The rep slipped the Polaroid into a little paperboard holder with a window cut into it. Herbert signed it: “The Frank and Chuck show.”
I opened the little folder a few minutes later as I was wandered down one of the dozens of aisles of book booths. Two faces were developing. One very young. The other looking quite old and haggard. He was actually quite ill and died not long after at age 65.
I know I put that photo somewhere “safe.” I hope I come across it again sometime if I ever wade through the massive Wonder Book Archives.
Sterling always had stories. Not all of them were nice. Author Barbara Mertz (a.k.a. Elizabeth Peters and Barbara Michaels) was also an early customer. I introduced them one time when they both happened to be in the store. He was quite cool with her. She was always warm and gregarious with everyone.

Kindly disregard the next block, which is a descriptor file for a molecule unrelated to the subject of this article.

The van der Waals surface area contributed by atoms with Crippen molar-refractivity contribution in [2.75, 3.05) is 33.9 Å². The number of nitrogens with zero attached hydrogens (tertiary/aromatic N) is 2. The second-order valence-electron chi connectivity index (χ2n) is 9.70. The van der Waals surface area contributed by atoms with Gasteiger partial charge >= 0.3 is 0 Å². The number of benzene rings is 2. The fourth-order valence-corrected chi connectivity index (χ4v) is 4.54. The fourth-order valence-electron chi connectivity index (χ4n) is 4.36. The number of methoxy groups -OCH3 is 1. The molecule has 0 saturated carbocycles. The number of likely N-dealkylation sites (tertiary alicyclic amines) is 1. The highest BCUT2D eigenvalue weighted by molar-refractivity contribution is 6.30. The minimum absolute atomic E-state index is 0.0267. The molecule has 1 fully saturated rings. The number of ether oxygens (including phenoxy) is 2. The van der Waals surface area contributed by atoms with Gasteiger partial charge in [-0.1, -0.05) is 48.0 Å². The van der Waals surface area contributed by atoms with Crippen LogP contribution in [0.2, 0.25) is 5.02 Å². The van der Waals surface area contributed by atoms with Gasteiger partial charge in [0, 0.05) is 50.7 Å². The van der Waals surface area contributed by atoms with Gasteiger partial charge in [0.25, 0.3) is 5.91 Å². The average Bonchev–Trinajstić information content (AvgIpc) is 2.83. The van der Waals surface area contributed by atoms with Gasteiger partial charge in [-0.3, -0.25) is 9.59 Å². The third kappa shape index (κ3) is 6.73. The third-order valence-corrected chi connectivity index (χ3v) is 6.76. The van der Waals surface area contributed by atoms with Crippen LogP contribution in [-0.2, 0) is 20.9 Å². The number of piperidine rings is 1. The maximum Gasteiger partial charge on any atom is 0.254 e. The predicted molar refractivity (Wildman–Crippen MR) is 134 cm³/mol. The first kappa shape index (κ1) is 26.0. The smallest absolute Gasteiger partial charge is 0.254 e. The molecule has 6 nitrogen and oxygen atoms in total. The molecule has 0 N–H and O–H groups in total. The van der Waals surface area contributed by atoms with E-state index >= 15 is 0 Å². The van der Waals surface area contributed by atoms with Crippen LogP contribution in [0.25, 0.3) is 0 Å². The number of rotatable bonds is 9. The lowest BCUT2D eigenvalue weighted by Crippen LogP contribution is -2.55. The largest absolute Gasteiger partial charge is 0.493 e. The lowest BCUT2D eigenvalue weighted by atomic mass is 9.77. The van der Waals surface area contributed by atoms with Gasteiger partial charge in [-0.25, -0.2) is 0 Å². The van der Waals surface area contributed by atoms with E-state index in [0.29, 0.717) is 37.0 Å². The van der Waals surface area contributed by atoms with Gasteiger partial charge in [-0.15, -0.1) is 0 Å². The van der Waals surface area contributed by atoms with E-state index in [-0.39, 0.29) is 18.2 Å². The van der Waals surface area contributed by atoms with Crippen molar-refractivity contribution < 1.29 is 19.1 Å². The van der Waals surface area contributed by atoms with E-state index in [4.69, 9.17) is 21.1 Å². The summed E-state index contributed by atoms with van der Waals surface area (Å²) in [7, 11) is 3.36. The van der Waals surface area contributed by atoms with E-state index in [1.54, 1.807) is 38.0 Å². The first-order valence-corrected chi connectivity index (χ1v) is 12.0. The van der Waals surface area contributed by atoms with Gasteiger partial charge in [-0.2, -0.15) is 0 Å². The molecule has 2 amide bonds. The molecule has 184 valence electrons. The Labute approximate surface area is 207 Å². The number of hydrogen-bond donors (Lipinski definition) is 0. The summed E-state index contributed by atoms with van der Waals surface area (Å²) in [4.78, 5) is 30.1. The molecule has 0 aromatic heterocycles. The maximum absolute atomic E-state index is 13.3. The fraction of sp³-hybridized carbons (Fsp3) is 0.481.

Sometime later he confided:
“She is just a writer of Gothic romances even though she is an archeologist.”
He may have even “harumphed” a couple times.
There may have been some professional as well authorly jealousy between this Harvard educated archeologist and Barbara who had a University of Chicago/Oriental Institute PhD in Egyptology. Her first Amelia Peabody novel, Crocodile on the Sandbank, had appeared in 1975. She was to eventually write 19 more. The series became hugely successful bestsellers.
In July 2017, Wonder Book Frederick was one of three launch sites (the others being NYC and Chicago) for The Painted Queen. That was Barbara’s last Amelia book which her good friend Joan Hess completed for her posthumously.
Sterling would often hand out his business card to customers in the store. I wish I could find an original. It was quite humorous. If memory serves, it showed a very dapper gentleman like you would see on The Saint (by Leslie Charteris) covers. With some witticisms about “No Credit, Spending My Kids Inheritance…” Kind of like this: